Superhero Shorts: Wonder Woman trailer
Welcome to another edition of Superhero Shorts, where I feature a superhero themed short film and ask a few questions of its creator. This time I’m talking with Jesse V. Johnson and his Wonder Woman concept trailer. It’s been a long time since Wonder Woman has really made a good live action presence, and he made it look like it could work in a high action concept with actress/singer Nina Bergman. You can watch it below as usual, or you can check out the short at Jesse V. Johnson’s Vimeo page, Nina Bergman’s official website or YouTube channel.
It seems like I keep saying this, but the quality of these short films that keep coming up keeps getting better and better and this is no exception. Jesse V. Johnson, the director has been a stunt coordinator and stuntman for many big movies and the action in this short really exemplifies that. Also, the actress that plays Wonder Woman, Nina Bergman, looks amazing. She’s buff, she can handle the action no problem, and while she may be a little on the thin side, she can kick some major ass and look great at the same time. The outfit looks great as well, it’s not an exact match to any Wonder Woman costume that I’m familiar with, but it immediately evokes the character in a more realistic way. The look and acting from the Nazis played by Peter Stormare and Timothy Murphy are also great. While it can be a bit of an easy pull to go with Nazi’s, in a 2 minute segment it’s really the best way to get your point across quickly and easily. As I mentioned, the fight choreography is amazing, and I thought the Zack Snyder-esque touches of slo-mo worked well in this situation and looked beautiful. The only real complaint that I had was that the CG plane looked a little rushed/a victim of the micro-budget, but considering it’s a very small part of the short, it’s not a big deal. But enough from me, let’s hear what the director, Jesse V. Johnson has to say.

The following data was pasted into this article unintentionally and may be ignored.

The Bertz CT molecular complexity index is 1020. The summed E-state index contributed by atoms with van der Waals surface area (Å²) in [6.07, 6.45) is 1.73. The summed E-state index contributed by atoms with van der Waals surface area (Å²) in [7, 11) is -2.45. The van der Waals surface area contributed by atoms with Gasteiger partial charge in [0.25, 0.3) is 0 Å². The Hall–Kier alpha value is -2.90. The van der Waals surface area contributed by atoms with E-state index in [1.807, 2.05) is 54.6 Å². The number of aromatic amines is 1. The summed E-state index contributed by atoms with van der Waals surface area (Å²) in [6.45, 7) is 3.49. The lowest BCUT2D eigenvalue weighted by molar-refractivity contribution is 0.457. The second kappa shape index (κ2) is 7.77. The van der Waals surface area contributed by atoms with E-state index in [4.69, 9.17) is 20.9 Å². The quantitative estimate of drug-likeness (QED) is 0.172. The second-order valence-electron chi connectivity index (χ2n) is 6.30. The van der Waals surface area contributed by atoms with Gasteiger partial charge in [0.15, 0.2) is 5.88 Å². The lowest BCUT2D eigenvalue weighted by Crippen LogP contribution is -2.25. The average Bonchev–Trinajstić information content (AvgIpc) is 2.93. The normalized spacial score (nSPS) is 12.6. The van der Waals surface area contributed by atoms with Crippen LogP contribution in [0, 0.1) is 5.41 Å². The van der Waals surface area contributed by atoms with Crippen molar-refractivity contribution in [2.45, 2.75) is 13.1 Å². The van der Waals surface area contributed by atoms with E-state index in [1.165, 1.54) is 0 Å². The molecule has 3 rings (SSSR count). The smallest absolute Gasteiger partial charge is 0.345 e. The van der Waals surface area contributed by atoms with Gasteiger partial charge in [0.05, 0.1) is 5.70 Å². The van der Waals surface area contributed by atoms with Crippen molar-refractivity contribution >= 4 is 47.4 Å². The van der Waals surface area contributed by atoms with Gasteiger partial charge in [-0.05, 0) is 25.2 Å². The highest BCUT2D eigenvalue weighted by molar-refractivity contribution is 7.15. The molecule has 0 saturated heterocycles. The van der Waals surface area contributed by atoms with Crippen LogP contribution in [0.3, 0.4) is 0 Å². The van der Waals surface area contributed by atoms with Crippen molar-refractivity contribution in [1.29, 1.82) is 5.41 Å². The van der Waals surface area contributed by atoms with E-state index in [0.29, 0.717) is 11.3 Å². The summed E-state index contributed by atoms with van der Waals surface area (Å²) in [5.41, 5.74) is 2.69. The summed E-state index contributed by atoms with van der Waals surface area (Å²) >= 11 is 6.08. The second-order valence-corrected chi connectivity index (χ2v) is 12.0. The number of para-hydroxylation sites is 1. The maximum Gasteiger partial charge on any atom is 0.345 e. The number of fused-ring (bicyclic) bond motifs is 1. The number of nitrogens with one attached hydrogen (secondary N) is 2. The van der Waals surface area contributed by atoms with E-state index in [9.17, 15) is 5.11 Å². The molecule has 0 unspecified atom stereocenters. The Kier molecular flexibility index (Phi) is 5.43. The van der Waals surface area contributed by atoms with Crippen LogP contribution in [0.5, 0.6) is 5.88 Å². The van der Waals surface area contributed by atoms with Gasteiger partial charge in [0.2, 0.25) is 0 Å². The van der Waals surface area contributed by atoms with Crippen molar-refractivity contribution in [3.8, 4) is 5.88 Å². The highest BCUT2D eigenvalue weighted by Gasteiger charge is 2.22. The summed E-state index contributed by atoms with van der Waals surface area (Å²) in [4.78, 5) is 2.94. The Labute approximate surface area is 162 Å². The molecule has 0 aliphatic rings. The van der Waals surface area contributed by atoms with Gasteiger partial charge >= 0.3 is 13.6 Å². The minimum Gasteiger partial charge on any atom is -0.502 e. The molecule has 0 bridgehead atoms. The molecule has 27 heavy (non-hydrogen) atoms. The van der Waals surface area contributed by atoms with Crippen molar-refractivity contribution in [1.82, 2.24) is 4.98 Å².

Bubbawheat: There have been a few recent higher profile fan films with notable actors like the Mortal Kombat concept trailer and Thomas Jane’s Punisher short. The Mortal Kombat trailer ended up getting picked up and turned into a webseries. Did you have a specific goal similar to that or greater in mind when you made this short film?
Jesse Johnson: Both of those fan films were enormous inspirations for my WW piece. I loved them, and quite frankly do not love very much in the world of narrative short films anymore – they are usually way too derivative and formulaic feeling, they exude a desperate need to be embraced by the “nerd” culture while ignoring story-telling, shot composition, basic cinematography and most criminally irritating, by not employing actors with any discernible skill, experience or enthusiasm.